Harvey Milk and Torche
This show has pretty much nothing to do with the martyred gay San Francisco city supervisor. The quintet Harvey Milk may have named itself in tribute to the man, but that's where any political notions end for this band. Rather, this sludgy, experimental noise-rock-style act spews the kind of weirdness that could come only from Athens, Georgia. Formed in the early '90s, the fivesome remained mostly a cult act there, the Southern gothic vibe of its hometown seeping into the foggy textures of its many seven-inch singles. Around 1998, Harvey Milk broke up. And in the meantime, all of those records became collectors' items.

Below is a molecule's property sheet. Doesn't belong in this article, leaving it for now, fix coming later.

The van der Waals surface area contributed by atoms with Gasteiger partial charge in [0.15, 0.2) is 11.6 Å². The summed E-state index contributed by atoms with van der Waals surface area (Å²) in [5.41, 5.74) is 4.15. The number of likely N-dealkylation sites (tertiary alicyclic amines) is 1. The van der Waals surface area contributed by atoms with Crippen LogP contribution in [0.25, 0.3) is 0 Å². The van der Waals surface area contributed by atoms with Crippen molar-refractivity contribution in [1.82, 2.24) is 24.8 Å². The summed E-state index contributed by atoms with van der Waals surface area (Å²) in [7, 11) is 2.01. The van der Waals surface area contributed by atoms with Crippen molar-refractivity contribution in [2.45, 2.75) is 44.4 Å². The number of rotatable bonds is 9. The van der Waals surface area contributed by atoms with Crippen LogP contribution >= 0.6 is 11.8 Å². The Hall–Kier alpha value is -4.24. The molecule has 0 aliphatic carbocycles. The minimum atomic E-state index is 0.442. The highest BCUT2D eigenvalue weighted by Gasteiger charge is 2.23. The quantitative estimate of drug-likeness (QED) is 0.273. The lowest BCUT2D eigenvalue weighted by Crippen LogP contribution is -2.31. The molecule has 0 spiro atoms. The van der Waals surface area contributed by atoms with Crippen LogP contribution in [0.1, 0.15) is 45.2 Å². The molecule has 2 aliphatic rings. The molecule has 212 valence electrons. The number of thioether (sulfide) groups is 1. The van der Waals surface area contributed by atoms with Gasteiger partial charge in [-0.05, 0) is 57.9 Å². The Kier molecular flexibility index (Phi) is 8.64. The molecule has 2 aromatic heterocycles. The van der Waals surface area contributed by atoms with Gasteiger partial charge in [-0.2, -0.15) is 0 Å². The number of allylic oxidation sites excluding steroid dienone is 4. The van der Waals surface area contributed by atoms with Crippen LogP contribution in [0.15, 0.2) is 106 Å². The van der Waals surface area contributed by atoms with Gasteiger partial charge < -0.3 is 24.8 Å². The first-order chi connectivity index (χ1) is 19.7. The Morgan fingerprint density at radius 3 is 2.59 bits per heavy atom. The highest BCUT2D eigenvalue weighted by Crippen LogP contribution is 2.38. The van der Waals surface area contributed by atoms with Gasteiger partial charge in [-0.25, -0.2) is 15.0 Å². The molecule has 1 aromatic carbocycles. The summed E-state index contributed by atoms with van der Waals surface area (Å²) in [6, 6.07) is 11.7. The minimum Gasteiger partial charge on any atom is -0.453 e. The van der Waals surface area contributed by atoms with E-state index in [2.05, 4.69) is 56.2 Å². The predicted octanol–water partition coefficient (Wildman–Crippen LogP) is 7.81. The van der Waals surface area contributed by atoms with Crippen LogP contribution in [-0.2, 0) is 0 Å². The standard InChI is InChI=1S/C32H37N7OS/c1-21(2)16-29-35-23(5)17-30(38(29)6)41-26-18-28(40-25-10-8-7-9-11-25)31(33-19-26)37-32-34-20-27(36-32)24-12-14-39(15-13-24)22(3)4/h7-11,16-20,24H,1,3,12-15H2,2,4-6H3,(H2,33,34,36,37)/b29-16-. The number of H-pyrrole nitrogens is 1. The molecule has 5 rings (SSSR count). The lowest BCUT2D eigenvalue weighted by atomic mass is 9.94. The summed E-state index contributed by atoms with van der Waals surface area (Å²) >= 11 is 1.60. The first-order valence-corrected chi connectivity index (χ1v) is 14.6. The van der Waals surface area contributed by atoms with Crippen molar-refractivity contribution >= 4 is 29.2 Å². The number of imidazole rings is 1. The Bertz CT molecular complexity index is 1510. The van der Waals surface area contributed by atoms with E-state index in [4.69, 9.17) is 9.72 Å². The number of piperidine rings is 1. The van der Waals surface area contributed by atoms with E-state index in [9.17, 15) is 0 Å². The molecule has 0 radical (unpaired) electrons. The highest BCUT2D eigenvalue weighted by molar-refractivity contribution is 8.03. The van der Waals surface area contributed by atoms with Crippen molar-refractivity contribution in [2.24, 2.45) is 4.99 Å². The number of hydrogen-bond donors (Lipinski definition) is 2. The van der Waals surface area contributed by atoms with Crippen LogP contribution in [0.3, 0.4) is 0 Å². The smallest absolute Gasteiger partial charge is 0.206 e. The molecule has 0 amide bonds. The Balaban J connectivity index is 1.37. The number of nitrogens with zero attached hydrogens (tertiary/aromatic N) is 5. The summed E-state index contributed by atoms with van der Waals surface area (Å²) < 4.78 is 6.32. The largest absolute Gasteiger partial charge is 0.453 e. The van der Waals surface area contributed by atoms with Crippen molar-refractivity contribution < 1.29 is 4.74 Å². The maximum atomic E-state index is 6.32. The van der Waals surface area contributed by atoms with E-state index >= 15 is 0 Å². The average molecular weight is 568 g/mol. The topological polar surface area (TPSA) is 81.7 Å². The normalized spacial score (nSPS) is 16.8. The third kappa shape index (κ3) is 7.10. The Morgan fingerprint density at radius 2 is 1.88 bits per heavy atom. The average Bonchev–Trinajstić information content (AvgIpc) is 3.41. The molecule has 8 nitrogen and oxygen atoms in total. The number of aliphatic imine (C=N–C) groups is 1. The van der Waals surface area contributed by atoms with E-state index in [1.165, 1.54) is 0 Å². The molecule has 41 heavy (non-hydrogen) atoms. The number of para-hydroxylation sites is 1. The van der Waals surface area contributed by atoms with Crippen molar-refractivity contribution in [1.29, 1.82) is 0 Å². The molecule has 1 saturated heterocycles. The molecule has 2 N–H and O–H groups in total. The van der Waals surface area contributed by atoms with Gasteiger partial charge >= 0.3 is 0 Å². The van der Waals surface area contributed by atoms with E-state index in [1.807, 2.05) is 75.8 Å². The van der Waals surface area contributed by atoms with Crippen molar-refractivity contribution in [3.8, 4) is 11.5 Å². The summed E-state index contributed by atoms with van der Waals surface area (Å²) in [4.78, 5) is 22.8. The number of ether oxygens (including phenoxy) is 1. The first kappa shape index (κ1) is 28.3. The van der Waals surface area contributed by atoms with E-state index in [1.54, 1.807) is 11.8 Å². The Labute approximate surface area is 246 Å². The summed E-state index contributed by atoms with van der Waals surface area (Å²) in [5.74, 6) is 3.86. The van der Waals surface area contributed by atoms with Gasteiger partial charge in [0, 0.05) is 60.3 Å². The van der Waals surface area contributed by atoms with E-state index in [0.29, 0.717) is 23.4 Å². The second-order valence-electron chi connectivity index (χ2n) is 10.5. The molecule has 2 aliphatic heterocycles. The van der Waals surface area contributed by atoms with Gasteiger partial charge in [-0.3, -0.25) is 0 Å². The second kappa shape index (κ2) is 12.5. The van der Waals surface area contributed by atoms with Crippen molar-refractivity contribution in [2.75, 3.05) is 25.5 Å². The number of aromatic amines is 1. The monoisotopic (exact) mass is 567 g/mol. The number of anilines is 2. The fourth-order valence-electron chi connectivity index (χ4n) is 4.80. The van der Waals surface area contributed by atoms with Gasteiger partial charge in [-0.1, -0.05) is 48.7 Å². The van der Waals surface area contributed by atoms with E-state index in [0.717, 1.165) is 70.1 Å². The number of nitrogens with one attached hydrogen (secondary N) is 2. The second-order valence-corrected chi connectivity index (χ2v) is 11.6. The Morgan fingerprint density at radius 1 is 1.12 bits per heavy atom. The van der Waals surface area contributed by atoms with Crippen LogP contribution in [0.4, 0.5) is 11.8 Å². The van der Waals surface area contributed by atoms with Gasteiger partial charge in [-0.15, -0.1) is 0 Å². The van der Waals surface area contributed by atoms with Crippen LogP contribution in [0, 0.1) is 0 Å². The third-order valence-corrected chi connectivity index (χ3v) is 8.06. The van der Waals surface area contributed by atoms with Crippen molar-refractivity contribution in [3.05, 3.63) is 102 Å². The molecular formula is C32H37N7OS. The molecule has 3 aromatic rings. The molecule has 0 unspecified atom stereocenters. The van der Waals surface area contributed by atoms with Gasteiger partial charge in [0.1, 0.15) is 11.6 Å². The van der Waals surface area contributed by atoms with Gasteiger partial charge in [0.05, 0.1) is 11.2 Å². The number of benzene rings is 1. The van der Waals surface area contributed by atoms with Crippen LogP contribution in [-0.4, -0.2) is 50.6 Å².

The band reunited in 2006, and last year saw the release of a comeback album of sorts, called Life... The Best Game in Town. Sure, therein are plenty of the requisite moody, anvil-heavy stoner rock riffs (bring on the Melvins comparisons). But watching Harvey Milk live is an unpredictable experience. There are minutes of quieter, band-teacher noodling that make for a good time to space out — only to have a sudden, piercing shriek in a crunching thud of riffage drag you back to Earth. Yes, this band can be jarring, but the sonic peaks and valleys are never boring.
The coheadliner here is Torche, whose members are longtime Milk buddies. Since parting ways with founding guitarist Juan Montoya last year, the band seems to be chugging along just fine as a three-piece. The guys recently completed a national tour supporting Dredg, and this outing will take them back up through the East Coast.
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